The Top 10 Albums Of Torsten Kinsella

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Irish post rock icons God Is An Astronaut are back with their ninth album Epitaph but do not expect any glorious celebrations. This release was written in memory of their 7-year-old cousin whose life was tragically taken. Here you have a straight answer on a typical question regarding their inspiration. No wonder it is the darkest and most personal record they’ve ever written. On the other hand, during those dark days there was plenty of rely-on music in the life of band’s guitarist and keyboard player Torsten Kinsella. Please accept an invitation into the world of his most favourite albums, gear collection and background of the new album.

Photo credit: Stuart Wood

 

Whipping Boy – Heartworm (1995)

When this came out in 1995, it really demonstrated that Irish music was alive and well. The album has a very strong emotive quality, the album is timeless.

 

Rollerskate Skinny – Horsedrawn Wishes (1996)

Another innovate group from Ireland, when I heard their single Speed to my Side my jaw dropped, it was not trying to appeal to the masses but to the educated ear.

 

 

My Bloody Valentine – Loveless (1991)

What more can be said about this album, it’s considered by many to be a true classic. If you have never heard it, buy it today.

 

Nine Inch Nails – The Downward Spiral (1994)

Trent Reznor is one of the great pioneers of our generation and this album was a great example. A truly inspiring record.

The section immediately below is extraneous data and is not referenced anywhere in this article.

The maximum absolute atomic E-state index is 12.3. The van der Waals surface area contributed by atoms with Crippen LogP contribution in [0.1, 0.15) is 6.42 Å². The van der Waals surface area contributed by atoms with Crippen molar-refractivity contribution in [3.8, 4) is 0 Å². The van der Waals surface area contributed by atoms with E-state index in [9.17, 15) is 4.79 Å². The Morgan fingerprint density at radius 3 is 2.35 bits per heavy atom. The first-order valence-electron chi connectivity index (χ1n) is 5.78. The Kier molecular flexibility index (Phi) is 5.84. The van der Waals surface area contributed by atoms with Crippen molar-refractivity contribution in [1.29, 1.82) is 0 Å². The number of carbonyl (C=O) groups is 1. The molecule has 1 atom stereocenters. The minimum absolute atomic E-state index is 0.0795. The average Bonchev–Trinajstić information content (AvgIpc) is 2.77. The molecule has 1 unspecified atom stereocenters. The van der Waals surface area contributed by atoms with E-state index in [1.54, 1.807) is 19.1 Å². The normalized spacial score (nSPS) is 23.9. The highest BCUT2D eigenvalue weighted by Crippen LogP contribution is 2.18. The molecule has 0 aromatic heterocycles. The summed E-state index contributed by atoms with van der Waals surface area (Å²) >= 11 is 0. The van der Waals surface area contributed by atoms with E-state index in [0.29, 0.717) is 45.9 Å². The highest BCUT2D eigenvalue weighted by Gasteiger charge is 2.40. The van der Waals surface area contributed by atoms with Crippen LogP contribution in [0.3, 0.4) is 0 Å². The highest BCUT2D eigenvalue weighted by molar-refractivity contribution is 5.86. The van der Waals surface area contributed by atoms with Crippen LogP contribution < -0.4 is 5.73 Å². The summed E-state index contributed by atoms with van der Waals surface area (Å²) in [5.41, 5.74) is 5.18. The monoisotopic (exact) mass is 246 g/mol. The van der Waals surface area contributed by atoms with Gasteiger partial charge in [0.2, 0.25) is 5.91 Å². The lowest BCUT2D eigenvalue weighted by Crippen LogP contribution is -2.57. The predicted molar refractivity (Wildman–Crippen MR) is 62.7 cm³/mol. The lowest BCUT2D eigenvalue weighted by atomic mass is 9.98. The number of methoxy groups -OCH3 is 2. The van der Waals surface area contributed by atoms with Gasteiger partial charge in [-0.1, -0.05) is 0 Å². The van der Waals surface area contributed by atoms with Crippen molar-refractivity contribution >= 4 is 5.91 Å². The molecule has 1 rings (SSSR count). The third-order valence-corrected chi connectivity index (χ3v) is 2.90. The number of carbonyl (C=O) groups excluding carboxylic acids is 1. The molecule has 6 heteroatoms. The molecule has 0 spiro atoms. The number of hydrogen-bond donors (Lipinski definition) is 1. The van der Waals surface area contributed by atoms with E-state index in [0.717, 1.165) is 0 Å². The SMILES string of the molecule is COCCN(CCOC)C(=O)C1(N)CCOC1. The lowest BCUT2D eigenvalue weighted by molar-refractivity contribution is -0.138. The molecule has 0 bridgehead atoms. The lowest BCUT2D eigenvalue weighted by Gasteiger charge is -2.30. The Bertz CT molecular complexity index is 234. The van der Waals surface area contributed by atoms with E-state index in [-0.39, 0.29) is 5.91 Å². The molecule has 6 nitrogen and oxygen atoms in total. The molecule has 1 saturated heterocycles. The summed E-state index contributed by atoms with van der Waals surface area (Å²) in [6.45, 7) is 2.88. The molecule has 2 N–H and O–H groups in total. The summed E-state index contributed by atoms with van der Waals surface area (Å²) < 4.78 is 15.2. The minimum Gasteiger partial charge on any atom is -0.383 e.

Metallica – Master of Puppets (1986)

When we first heard this album, we were very young but this was the kind of music that made you want to be in a band.

 

The Cure – Disintegration (1989)

Another amazing album by the Cure but this one really stepped things up to a whole new level, great dark melodies.

 

 

Massive Attack – Mezzanine (1998)

I really love this album; the dark flavour and breath-taking song writing makes this an all-time classic.

 

Radiohead – In Rainbows (2007)

This album got me into Radiohead, the song writing is Superb and the mood is sublime.

 

AC/DC – Back in Black (1980)

My father always played AC/DC when we were young and I can still remember hearing Hells Bells for the first time. Great song, great energy and a guitar tone that is still my meter stick today.

 

 

Nirvana – Nevermind (1991)

This album changed the tide and put rock music back on the right path in my opinion. Definitely one of the most important albums to be released.

 

What was the first album you bought for your own money?

I believe it was Metallica …And Justice for All.

 

We have to be careful not to take too much equipment

because when we do fly in shows, we are severely limited with what we can bring

Gear corner